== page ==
Avalara Taxrates > Blog > Internet sales tax > Michigan Considers Click-Through Nexus, Simplified Tax Code - Avalara

Michigan Considers Click-Through Nexus, Simplified Tax Code

  • Feb 5, 2013 | Gail Cole

 Michigan GOP Lawmakers Push for Click-Through-Nexus.

The Michigan House has released the 2013-14 House Republican Action Plan. Among other things, it calls for the state to "address unfair tax loopholes" and "simplify the tax code." GOP lawmakers are calling for "Main Street Fairness" with respect to online retailers.

The relevant section of the action plan reads:

Address Unfair Tax Loopholes Among Michigan Businesses

1. "Eliminate more tax loopholes: 'Main Street Fairness' requires online retailers like Amazon.com to collect and pay sales taxes, just like every other business. We will remove the 6% competitive advantage that out-of-state online retailers enjoy over Michigan companies."

Michigan main street retailers, under the umbrella of the Michigan Retailers Association, want "the state to send Amazon.com a bill for uncollected sales tax." They point out that Amazon has physical presence, or nexus, in the state, and therefore can be required to collect and remit sales tax under the 1992 Supreme Court ruling, Quill Corp v. North Dakota. Amazon wholly owns its subsidiary, Brilliance Audio, in Grand Haven.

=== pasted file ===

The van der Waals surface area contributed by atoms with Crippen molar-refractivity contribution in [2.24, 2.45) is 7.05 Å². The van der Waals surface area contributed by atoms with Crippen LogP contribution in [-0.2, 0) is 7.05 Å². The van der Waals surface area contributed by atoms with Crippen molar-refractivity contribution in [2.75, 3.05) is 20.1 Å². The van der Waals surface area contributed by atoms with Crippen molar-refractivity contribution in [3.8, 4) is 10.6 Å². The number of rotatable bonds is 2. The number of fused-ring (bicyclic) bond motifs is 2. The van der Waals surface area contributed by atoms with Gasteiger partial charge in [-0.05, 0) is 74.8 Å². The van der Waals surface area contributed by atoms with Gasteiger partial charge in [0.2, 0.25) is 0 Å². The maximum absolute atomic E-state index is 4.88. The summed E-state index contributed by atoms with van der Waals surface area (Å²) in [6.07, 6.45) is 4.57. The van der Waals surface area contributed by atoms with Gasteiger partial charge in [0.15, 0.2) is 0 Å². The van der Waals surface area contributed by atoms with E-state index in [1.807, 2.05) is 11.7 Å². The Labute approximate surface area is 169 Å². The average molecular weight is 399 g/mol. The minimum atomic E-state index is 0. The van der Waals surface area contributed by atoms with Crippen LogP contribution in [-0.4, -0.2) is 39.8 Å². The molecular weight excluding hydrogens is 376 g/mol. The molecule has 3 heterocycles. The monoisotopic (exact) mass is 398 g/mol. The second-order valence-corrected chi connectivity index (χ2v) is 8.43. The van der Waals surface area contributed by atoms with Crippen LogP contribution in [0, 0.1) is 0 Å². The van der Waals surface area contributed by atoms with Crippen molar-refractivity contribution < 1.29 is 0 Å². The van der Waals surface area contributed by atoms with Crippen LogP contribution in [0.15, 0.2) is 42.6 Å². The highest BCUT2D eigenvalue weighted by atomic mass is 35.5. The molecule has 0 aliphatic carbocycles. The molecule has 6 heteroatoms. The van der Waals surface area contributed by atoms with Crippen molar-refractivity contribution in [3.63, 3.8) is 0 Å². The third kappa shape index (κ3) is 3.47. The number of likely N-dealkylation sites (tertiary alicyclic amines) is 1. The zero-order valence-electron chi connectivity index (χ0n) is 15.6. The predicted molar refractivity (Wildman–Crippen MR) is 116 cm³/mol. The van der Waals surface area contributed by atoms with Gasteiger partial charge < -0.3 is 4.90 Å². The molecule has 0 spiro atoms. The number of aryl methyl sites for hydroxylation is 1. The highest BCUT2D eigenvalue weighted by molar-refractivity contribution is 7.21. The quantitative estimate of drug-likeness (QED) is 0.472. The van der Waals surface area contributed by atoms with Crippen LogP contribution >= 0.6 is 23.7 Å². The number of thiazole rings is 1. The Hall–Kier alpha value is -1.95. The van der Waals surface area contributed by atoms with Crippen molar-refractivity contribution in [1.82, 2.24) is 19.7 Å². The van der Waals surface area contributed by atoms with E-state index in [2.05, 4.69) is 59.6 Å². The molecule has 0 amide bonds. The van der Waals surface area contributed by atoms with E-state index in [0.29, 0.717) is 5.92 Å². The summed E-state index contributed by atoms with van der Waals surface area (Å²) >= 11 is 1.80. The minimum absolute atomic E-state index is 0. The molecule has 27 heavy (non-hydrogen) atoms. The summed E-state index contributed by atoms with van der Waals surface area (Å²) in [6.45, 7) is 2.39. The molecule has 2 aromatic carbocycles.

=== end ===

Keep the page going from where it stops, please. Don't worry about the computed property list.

The Michigan Treasury disagrees. In July 2012, treasury spokesman Terry Stanton said, "Our position is [Brilliance Audio is] not an entity that gives Amazon nexus, so we don't have the authority to send them a bill."

Governor Rick Snyder (R) would like that to change. Last year, he urged "the U.S. Senate to pass legislation allowing states to collect sales tax from online and catalog retailers."

The recently released House Republican Action Plan supports that stance.

Get Free Tax Rate Tables

Michigan State Rates

photo credit: CedarBendDrive via photopin cc

Sales tax rates, rules, and regulations change frequently. Although we hope you'll find this information helpful, this blog is for informational purposes only and does not provide legal or tax advice.
Gail Cole
Avalara Author
Gail Cole
Gail Cole
Avalara Author Gail Cole
Gail began researching and writing about sales tax in 2012 and has been fascinated with it ever since. She has a penchant for uncovering unusual tax facts, and endeavors to make complex sales tax laws more digestible for both experts and laypeople.